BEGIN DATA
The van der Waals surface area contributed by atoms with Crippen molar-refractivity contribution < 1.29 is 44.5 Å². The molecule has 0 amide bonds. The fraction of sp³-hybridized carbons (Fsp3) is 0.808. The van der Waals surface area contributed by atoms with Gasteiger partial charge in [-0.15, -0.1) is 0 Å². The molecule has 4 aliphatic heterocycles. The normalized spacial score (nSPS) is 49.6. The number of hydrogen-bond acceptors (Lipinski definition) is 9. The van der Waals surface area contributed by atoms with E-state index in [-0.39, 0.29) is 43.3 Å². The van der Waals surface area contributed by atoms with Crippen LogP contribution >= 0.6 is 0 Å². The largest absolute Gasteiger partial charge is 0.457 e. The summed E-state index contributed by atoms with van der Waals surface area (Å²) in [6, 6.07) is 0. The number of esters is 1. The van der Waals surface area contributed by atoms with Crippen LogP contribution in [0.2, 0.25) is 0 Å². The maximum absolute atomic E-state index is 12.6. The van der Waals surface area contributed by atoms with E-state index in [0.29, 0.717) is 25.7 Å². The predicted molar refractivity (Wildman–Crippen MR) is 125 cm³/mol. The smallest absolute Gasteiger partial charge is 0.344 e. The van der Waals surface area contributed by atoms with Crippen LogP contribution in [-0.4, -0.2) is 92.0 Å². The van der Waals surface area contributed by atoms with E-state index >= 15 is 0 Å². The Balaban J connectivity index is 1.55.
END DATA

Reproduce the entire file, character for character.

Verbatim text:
The van der Waals surface area contributed by atoms with Crippen molar-refractivity contribution < 1.29 is 44.5 Å². The molecule has 0 amide bonds. The fraction of sp³-hybridized carbons (Fsp3) is 0.808. The van der Waals surface area contributed by atoms with Gasteiger partial charge in [-0.15, -0.1) is 0 Å². The molecule has 4 aliphatic heterocycles. The normalized spacial score (nSPS) is 49.6. The number of hydrogen-bond acceptors (Lipinski definition) is 9. The van der Waals surface area contributed by atoms with E-state index in [-0.39, 0.29) is 43.3 Å². The van der Waals surface area contributed by atoms with Crippen LogP contribution >= 0.6 is 0 Å². The largest absolute Gasteiger partial charge is 0.457 e. The summed E-state index contributed by atoms with van der Waals surface area (Å²) in [6, 6.07) is 0. The number of esters is 1. The van der Waals surface area contributed by atoms with Crippen LogP contribution in [0.2, 0.25) is 0 Å². The maximum absolute atomic E-state index is 12.6. The van der Waals surface area contributed by atoms with E-state index in [0.29, 0.717) is 25.7 Å². The predicted molar refractivity (Wildman–Crippen MR) is 125 cm³/mol. The smallest absolute Gasteiger partial charge is 0.344 e. The van der Waals surface area contributed by atoms with Crippen LogP contribution in [-0.4, -0.2) is 92.0 Å². The van der Waals surface area contributed by atoms with E-state index >= 15 is 0 Å². The Balaban J connectivity index is 1.55.